Nevertheless, Federal asserts that its watchmen could have done nothing to prevent the loss; that a barge owner may not hold a fleeter responsible for an inevitable sinking on the theory that the fleeter negligently failed to realize that the barge was sinking and attempt to prevent her loss. But the facts belie the argument. Cf. Hart v. Blakemore, 5 Cir., 1969, 410 F.2d 218, 222. The sinking here was not "inevitable." The record is clear that Watchman Davis had sufficient pumps of varying sizes available to him which could have been used to keep the barge afloat. Davis also had tools to remove the barge's manhole covers. The evidence indicated that Davis could have utilized all the available equipment himself. He had done so on other occasions. We are left with the firm conviction that this loss could have been avoided had the watchman realized what should have been obvious-that the barge was sinking.
Even so, Federal urges that it had no duty to watch the barge PDC-1 and that it "never held itself out to do more than to afford a position at its landing where a third party could temporarily moor a barge while awaiting further orders." However, the evidence in this case is to the contrary. Federal's Captain Caplener testified that if he had seen a barge in that condition, he certainly should have reported it and done everything he could to save it. Caplener further testified that the $6 per day fee clearly included looking out after the barge "if we had a watchman there." Federal's Steadman testified that watchmen were to go on the barges every other hour to observe the mooring lines. On the off-hour, watchmen were at least to look over the whole fleet. They were required to punch time clocks to prove that they had done so.
We have previously recognized that a "fleeter" is a kind of a limited bailee and that his liabilities depend exclusively on the obligations which he has himself undertaken in his contract with the owners of vessels entrusted to his care. For example, in John I. Hay Co. v. The Allen B. Wood, E.D.La., 1954, 121 F.Supp. 704, aff'd sub nom., Martin Oil Service v. John I. Hay Company, 5 Cir., 1955, 219 F.2d 237, the District Court found that the fleeter "undertook to provide watchman service for the Hay barges," 121 F.Supp. 704, 707, and that whether or not he was considered a bailee he "was negligent in failing to take available remedial measures to safeguard the Hay barges when its employees became aware that those vessels were not adequately secured." Id. at 708. On appeal we affirmed on the ground that there was sufficient evidence that the fleeter was at fault together with a tug whose negligence in securing the barge, in part contributed to the loss.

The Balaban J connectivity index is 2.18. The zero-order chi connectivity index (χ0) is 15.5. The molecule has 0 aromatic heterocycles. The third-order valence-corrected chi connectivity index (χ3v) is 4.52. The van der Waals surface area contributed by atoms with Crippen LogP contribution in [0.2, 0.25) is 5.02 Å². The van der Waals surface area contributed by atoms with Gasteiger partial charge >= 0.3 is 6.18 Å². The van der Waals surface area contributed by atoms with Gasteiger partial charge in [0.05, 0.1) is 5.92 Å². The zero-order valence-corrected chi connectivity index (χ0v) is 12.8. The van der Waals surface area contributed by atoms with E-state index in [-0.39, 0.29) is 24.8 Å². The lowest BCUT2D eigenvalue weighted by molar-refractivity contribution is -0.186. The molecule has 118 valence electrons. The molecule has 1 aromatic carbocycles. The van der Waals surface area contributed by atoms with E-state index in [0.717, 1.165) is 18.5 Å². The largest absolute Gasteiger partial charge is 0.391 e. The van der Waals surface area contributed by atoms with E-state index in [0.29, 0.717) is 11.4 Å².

Stauffer Chemical Company v. Brunson, 5 Cir., 1967, 380 F.2d 174, aff'd after remand, 5 Cir., 1969, 409 F.2d 1327, involved the loss of a sulphur barge at dockside. The case is quite similar to this case. Brunson had agreed in a written contract to be solely responsible for the sulphur aboard the barge until delivered at the Stauffer plant. Judge Gewin for the Court noted that "according to the express terms of the contract, the sulphur was under Brunson's exclusive care, custody and control when the sinking of the barge occurred during the night . . . ." 380 F.2d at 177. However, the record showed that Stauffer had assumed the duty of looking after the barges at night by sending men periodically to check on them. Thus, the Court said that "Stauffer's practice of watching the barges during the night did modify the responsibility clause to the extent that Stauffer became responsible for any damage to the cargo occasioned by its own neglect in not performing its assumed duty with reasonable care." 380 F.2d at 182. As a general principle "[w]hen one voluntarily assumes a duty he is bound to perform it with care and if done negligently, he is liable for damages resulting from such negligence." Id. at 182. We remanded the case on the issue of causation. On subsequent appeal of the case we affirmed the District Court's conclusion that "had the barge been properly watched by appellant during the night, the gradual settling by the head would have been apparent and sinking could have been prevented by the use of pumps." 409 F.2d 1327, 1328.
Similarly, in Dow Chemical Company v. Barge UM-23B, 5 Cir., 1970, 424 F.2d 307, we found that "[t]he owners and operators surrendered the custody and control of their barges to Cargo Carriers relying on its expertise as a wharfinger," particularly in regard to the mooring of the barges. Thus, Cargo Carriers was the party best situated to prevent accidents occasioned by faulty moorings. When a loss occurred because of insufficient moorings, we held Cargo Carriers accountable. See also Federal Barge Lines, Inc. v. Star Towing Company, Inc., E.D.La., 1967, 263 F.Supp. 981, where Federal obtained a judgment against Star Towing because Federal's barge was improperly cared for by Star's watchman.
We hold that when a fleeter voluntarily assumes a duty to provide watchmen for the care and safekeeping of barges which are entrusted with him, he is bound to perform that obligation with due care. Part of the fleeter's obligation entails recognizing when such barges become in serious danger of capsizing or sinking and taking available measures for the safety of the barge. The District Court found that the "lack of attention by Federal's watchman to the dangerous condition of the barge was the sole proximate cause of its capsizing and loss, regardless of when or how the hole occurred." This finding is not clearly erroneous and we therefore affirm. See Fed.R.Civ.P., Rule 52(a); Chaney v. City of Galveston, 5 Cir., 1968, 368 F.2d 774.
We have carefully reviewed all of Federal's claims of error and find no merit in any of them.
Rule 18, 5 Cir.; see Isbell Enterprises, Inc. v. Citizens Casualty Co. of New York, et al., 5 Cir., 1970, 431 F.2d 409